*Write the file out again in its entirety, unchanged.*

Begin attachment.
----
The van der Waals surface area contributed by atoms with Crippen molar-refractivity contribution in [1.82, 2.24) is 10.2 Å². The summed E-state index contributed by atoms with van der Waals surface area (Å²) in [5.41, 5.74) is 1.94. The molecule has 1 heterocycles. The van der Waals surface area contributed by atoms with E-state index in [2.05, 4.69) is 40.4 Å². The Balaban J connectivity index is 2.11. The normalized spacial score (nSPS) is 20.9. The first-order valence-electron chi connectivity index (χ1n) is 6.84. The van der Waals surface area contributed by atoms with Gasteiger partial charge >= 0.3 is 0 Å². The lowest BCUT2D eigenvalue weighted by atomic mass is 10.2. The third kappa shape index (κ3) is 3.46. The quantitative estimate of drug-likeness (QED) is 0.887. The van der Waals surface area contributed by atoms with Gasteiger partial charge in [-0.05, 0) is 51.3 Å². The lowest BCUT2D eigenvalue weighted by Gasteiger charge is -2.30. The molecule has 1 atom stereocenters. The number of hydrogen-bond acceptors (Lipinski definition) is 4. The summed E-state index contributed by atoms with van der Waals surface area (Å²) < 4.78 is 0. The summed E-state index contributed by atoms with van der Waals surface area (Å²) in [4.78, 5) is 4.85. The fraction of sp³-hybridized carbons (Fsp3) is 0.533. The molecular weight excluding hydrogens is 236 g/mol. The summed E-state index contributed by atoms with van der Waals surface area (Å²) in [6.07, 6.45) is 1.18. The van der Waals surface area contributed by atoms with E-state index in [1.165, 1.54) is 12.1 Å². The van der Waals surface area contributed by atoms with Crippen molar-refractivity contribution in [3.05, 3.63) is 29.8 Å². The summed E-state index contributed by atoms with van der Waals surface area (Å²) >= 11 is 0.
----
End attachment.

The van der Waals surface area contributed by atoms with Crippen molar-refractivity contribution in [1.82, 2.24) is 10.2 Å². The summed E-state index contributed by atoms with van der Waals surface area (Å²) in [5.41, 5.74) is 1.94. The molecule has 1 heterocycles. The van der Waals surface area contributed by atoms with E-state index in [2.05, 4.69) is 40.4 Å². The Balaban J connectivity index is 2.11. The normalized spacial score (nSPS) is 20.9. The first-order valence-electron chi connectivity index (χ1n) is 6.84. The van der Waals surface area contributed by atoms with Gasteiger partial charge >= 0.3 is 0 Å². The lowest BCUT2D eigenvalue weighted by atomic mass is 10.2. The third kappa shape index (κ3) is 3.46. The quantitative estimate of drug-likeness (QED) is 0.887. The van der Waals surface area contributed by atoms with Gasteiger partial charge in [-0.05, 0) is 51.3 Å². The lowest BCUT2D eigenvalue weighted by Gasteiger charge is -2.30. The molecule has 1 atom stereocenters. The number of hydrogen-bond acceptors (Lipinski definition) is 4. The summed E-state index contributed by atoms with van der Waals surface area (Å²) < 4.78 is 0. The summed E-state index contributed by atoms with van der Waals surface area (Å²) in [4.78, 5) is 4.85. The fraction of sp³-hybridized carbons (Fsp3) is 0.533. The molecular weight excluding hydrogens is 236 g/mol. The summed E-state index contributed by atoms with van der Waals surface area (Å²) in [6.07, 6.45) is 1.18. The van der Waals surface area contributed by atoms with E-state index in [1.165, 1.54) is 12.1 Å². The van der Waals surface area contributed by atoms with Crippen molar-refractivity contribution in [3.05, 3.63) is 29.8 Å². The summed E-state index contributed by atoms with van der Waals surface area (Å²) >= 11 is 0.